The "Rumi Tarot" by Nigel Jackson speaks to the seeker as does no other tarot. The seventy-two cards of this deck, as in other traditional manifestations of tarot, become a spiral staircase of the universe consisting of symbolic images that depict the upward and inward journey of the soul as like the Fool of Card 0, it moves forward towards a reunion with its creator, God. The Rumi Tarot is further enhanced with quotations from the great Sufi saint Jalal al-Din Rumi, endowing each card with a glimpse at the myriad of possibilities of our experiences as we travel through life.
Jackson includes within his package a guide to the tarot where he gives a brief but satisfying explanation of the Sufi religion, the life of Rumi, the Eastern origins of the tarot and individual pages devoted to the symbolism and possible enlightenment intended for each of the cards. His brief history taking the origins of tarot back to Korean shamans practicing a form of divination with arrows flagged with strips of silk and how through conquest and trade routes, the cards found themselves traveling the Silk Road into the Egypt of the sultans and onward to Western Europe, makes the slightly expensive cost of this package a bit more palatable.
Jackson tells us that the beliefs found embodied within the tarot are the teachings and qualities that were drummed into the king by his four master teachers: the first master teaches the magic and the worship of the gods. The second teaches him to always speak truth, the third master teaches him 'not to allow any pleasure to be lord over him,' and the fourth teaches him to be valiant, 'bold and fearless.' These virtues correspond directly to the virtues of wisdom/prudence (coins), justice (swords), temperance (cups) and fortitude (wands) each of which is representative of what the four suits teach as a foundation for spiritual and worldly well-being. The Major Arcana are based on the above virtues and are representative of the various states of man as he moves along his spiritual journey. His recourse regarding the tarot suits and their development into cups, swords, wands and coins is fascinating in itself and will surely act as a motivator, as would a look at his other tarot Fortuna's Wheel Esoteric Tarot, for any student of tarot or journeyman along the spiritual road to seek further information for more detailed study.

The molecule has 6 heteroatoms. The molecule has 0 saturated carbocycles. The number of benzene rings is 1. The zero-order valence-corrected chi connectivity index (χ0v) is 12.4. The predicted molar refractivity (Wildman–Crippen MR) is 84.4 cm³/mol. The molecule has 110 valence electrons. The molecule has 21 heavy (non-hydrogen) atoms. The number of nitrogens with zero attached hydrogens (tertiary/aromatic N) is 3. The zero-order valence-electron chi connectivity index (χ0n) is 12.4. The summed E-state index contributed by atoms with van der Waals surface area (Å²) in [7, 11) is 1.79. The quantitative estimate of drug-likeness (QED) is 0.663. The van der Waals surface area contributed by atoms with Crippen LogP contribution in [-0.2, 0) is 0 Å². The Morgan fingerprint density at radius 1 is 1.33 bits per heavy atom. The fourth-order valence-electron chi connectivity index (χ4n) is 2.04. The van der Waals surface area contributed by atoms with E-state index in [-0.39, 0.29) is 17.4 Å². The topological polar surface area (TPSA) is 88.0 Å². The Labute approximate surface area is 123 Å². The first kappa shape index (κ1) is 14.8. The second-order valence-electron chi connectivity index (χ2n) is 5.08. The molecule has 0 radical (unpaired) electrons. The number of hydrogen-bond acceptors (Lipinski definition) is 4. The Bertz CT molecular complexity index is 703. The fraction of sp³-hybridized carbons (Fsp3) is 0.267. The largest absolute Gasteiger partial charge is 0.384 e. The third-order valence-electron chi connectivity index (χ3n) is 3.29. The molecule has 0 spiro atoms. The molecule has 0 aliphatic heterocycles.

The deck itself is a masterpiece of original artwork by Nigel Jackson rendered in the style of medieval Persian miniatures in jewel tones of emerald, lapis lazuli and ruby. Edging in gold leaf would have completed this deck for me; the further embellishment would have added weight to each card and "gilded" Jackson's depictions like illuminated manuscripts of old. As they stand, the cards are nicely sized, easy to shuffle and manipulate. Each includes a quotation from Rumi which helps to portray the card as one of the 72 names of God (Shemhamphorasch). In particular, I love the Two of Swords, with its miniature of Pharaoh and Moses as aspects of the Self--Pharaoh representing the worldly, self-centered ego and Moses portraying the enlightened prophet. In the Rider-Waite deck, this card is usually symbolized by a woman wearing a blindfold with two crossed swords. The feel of the card is suggestive of being in the middle of two warring sides, resulting in inactivity or procrastination. How perfect is Jackson's miniature, picturing the two sides of Self, causing difficulty in decision-making and an overall dysfunction of the equilibrium? Appropriately, the corresponding name of God for this card is "peace."